Infirmary 1843 – 1860

Nursing staff of the female mental asylum 1905.
John Montague who came to the Cape in 1843 is said to be the brainchild of this idea and is reported to have said in 1844 that ‘…I would strongly recommend … the expediency of removing the leper and pauper establishments of Hemel-en-Aarde (near Caledon) and Port Elizabeth to Robben Island, also the pauper establishment of Cape Town, and the lunatics at present confined in the Somerset Hospital at Cape Town which are…..at heavy annual expense to the public.’
The initial scope of the Infirmary was reduced when new facilities were built on the mainland for mentally ill and chronically sick people, leaving only people with leprosy on the Island. The practice of segregating people on the mainland continued with the patients who were sent to the Island. The segregation of patients on the Island was based on race, class and gender and .’ was the precursor to the formal policy of segregation in mainland hospital wards from the 1860s.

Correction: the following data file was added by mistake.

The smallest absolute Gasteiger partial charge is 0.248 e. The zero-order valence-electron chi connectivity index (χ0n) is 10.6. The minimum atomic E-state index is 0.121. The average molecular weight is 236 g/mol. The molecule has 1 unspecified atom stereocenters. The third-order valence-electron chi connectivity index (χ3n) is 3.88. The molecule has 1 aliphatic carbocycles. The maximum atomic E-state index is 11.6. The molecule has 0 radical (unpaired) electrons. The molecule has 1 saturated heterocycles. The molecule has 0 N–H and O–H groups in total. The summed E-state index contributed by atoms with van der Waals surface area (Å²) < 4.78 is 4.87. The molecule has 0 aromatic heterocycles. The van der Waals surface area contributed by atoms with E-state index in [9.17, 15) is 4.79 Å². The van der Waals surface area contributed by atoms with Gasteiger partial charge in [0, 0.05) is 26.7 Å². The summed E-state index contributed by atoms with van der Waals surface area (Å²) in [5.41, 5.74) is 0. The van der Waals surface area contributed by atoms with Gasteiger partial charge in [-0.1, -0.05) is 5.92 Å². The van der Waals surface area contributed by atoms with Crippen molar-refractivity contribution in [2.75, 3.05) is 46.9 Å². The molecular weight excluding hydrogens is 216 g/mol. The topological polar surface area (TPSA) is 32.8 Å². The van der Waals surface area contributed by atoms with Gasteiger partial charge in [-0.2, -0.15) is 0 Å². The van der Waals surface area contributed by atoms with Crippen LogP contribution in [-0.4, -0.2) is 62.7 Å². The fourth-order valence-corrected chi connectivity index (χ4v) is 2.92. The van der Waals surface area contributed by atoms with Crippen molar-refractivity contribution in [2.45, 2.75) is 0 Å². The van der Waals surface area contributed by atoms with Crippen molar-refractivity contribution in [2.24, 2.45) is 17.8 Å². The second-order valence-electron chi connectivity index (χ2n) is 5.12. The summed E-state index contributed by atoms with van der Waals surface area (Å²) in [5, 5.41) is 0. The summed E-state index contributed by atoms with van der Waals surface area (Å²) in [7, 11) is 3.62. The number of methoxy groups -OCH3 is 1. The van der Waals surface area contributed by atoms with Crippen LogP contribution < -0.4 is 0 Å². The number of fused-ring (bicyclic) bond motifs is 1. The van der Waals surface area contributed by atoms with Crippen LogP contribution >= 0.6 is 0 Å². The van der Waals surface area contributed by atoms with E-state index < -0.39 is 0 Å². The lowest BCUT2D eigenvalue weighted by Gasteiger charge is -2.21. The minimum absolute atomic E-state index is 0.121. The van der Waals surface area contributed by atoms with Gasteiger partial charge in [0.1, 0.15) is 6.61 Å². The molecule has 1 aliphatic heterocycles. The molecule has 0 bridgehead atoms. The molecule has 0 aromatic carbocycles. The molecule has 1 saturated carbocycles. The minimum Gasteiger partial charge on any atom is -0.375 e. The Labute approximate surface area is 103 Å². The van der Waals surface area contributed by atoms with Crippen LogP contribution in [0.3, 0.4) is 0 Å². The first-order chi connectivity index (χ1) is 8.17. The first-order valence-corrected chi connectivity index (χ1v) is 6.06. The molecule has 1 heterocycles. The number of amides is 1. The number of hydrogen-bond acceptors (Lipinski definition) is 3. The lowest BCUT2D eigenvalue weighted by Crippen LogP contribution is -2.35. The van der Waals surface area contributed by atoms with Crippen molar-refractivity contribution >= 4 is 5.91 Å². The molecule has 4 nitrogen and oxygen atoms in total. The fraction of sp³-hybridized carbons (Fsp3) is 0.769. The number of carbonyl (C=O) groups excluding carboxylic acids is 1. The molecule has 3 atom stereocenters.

General Infirmary in 1847.
The male lunatic asylum (left) Lunatic asylum staff (right).

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R400 per adult
R210 per child (U/18)

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R310 per child (U/18)

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